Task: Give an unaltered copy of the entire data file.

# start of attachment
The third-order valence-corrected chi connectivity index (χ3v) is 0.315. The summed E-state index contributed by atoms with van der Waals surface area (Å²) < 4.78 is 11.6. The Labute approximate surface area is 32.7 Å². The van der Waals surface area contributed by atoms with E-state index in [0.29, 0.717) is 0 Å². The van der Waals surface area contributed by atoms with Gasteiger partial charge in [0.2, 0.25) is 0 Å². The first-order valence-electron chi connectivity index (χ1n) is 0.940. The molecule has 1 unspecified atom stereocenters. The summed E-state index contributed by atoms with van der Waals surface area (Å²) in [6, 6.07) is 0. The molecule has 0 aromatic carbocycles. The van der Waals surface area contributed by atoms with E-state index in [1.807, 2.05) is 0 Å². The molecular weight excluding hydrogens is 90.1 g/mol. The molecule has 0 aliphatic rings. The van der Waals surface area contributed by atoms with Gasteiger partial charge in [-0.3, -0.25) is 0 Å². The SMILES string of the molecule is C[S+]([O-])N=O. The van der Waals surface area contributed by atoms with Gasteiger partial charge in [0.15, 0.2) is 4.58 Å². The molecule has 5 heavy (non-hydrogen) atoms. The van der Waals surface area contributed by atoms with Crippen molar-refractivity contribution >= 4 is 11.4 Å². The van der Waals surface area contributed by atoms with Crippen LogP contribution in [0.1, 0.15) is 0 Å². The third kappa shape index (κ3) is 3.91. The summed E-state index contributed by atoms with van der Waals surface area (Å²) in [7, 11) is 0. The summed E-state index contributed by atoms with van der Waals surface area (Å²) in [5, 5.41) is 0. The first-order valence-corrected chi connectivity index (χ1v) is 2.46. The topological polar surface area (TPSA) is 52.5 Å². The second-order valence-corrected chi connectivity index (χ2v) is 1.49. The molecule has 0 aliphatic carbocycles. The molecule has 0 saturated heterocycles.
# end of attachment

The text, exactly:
The third-order valence-corrected chi connectivity index (χ3v) is 0.315. The summed E-state index contributed by atoms with van der Waals surface area (Å²) < 4.78 is 11.6. The Labute approximate surface area is 32.7 Å². The van der Waals surface area contributed by atoms with E-state index in [0.29, 0.717) is 0 Å². The van der Waals surface area contributed by atoms with Gasteiger partial charge in [0.2, 0.25) is 0 Å². The first-order valence-electron chi connectivity index (χ1n) is 0.940. The molecule has 1 unspecified atom stereocenters. The summed E-state index contributed by atoms with van der Waals surface area (Å²) in [6, 6.07) is 0. The molecule has 0 aromatic carbocycles. The van der Waals surface area contributed by atoms with E-state index in [1.807, 2.05) is 0 Å². The molecular weight excluding hydrogens is 90.1 g/mol. The molecule has 0 aliphatic rings. The van der Waals surface area contributed by atoms with Gasteiger partial charge in [-0.3, -0.25) is 0 Å². The SMILES string of the molecule is C[S+]([O-])N=O. The van der Waals surface area contributed by atoms with Gasteiger partial charge in [0.15, 0.2) is 4.58 Å². The molecule has 5 heavy (non-hydrogen) atoms. The van der Waals surface area contributed by atoms with Crippen molar-refractivity contribution >= 4 is 11.4 Å². The van der Waals surface area contributed by atoms with Crippen LogP contribution in [0.1, 0.15) is 0 Å². The third kappa shape index (κ3) is 3.91. The summed E-state index contributed by atoms with van der Waals surface area (Å²) in [7, 11) is 0. The summed E-state index contributed by atoms with van der Waals surface area (Å²) in [5, 5.41) is 0. The first-order valence-corrected chi connectivity index (χ1v) is 2.46. The topological polar surface area (TPSA) is 52.5 Å². The second-order valence-corrected chi connectivity index (χ2v) is 1.49. The molecule has 0 aliphatic carbocycles. The molecule has 0 saturated heterocycles.